Ozmo is an articulated robot with rotary joints, one of the most common types of industrial robot. Attached to a basic window washing platform hoisted from an existing gantry on the roof, Ozmo uses its arm with a scrubber attached to clean the windows just as a human worker would. The whole rig looks similar to what you would expect, but instead of one or two people on the platform it’s a robotic arm. Ozmo may appear relatively basic but there’s more at play than meets the eye. The wind is a serious threat so the platform employs AI to maintain stability in variable conditions. Glass is fragile, so Ozmo uses force sensors to know how much pressure is needed to give the window a deep scrub without damaging it. LIDAR guides Ozmo, continually recalculating the optimal cleaning path. The robots ‘brain’ uses machine learning to memorize each building’s specifications, optimizing its cleaning routine each time. Skyline Robotics claims its robot is three times faster than traditional window cleaning, reducing labor costs by 75 percent. 

Ozmo looks more like a robot you might find on an automobile assembly line than a Roomba, using a precise arm to work a scrub. Kite Robotics uses a faster but less detailed approach, powering a rapidly rotating scrub on the side of the building, reminiscent of automated car washes. Like Skyline Robotics, Kite has also been able to establish commercial viability.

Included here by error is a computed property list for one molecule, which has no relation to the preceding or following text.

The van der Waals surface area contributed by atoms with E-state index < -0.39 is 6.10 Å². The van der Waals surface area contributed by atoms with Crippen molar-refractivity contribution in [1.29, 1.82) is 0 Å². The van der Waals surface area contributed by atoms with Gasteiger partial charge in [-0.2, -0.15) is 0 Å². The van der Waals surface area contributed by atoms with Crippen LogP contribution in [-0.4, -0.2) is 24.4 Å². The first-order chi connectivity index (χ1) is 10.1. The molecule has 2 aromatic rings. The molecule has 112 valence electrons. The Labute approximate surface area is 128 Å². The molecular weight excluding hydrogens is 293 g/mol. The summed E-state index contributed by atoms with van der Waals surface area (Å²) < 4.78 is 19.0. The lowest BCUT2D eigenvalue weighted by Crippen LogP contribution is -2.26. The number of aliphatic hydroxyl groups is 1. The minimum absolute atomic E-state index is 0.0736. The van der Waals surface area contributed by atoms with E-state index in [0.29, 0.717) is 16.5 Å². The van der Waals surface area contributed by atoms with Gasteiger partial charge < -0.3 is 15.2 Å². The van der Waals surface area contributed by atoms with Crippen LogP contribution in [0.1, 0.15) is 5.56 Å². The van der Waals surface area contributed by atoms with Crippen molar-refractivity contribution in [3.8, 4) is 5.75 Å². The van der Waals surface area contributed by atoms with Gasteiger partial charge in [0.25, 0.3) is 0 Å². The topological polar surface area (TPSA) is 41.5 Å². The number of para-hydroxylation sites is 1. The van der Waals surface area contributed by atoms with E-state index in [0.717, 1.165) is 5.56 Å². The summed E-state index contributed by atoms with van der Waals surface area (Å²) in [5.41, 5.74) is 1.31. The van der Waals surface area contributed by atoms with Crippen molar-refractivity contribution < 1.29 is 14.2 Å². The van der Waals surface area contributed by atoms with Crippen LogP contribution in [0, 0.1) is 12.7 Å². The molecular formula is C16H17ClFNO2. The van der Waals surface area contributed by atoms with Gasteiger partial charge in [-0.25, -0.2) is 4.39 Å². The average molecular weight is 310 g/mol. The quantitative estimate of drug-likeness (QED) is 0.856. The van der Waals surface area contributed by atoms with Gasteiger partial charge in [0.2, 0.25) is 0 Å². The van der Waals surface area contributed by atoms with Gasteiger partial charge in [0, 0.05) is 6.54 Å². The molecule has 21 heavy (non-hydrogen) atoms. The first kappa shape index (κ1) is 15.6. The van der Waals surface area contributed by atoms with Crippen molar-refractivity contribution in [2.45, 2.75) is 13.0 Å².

Kite Robotics’ motorized brush roller combined with demineralized water and a fan on the backside creates a streak-free clean at a fast pace. Kite’s robot can clean 32 square feet a minute. Current applications are limited, development involving obstacle detection and neural networks are ongoing but basic versions of the robot are already working in Europe, where Kite is based. Oddly shaped facades and buildings over 460 feet have proved difficult. In Finland, Kite has reached deals with Holiday and Senate properties. Recently Kite was hired by Utrecht Central Station to clean the facility’s glass roof. Kite claims customers save 80 percent on cleaning costs.

Cleaning buildings is a big business opportunity, but facade cleaning robots have their sights set on another lucrative industry: solar power. Many of the robots developed are designed to clean solar panels more than buildings. Keeping solar panels clean directly impacts their efficiency. Transitioning to renewable energy like solar power will require solar panel cleaning at scale because some of the places with the most potential for solar power are full of dust and dirt that must be constantly swept and cleaned. Cleaning a solar panel is a lot easier than cleaning a building. Most are smaller, paneled, closer to the ground, and angled. Most teams designing solar panel cleaning robots are finding they can also clean building facades, not the other way around. 

Facade cleaning robots are just starting to be commercially adopted. As each earns hard-fought cleaning contracts, the technology will get faster and cheaper. The risk involved, size of buildings, and frequency of cleaning mean commercial window washing is not cheap. Robots can already work much faster than human counterparts without the risk, replacing labor costs with startup costs born by the robotics company, not the building owner. If you’re mesmerized by the cleaner’s high-flying washing routine, it will soon be time to say goodbye. Robots won’t wave back.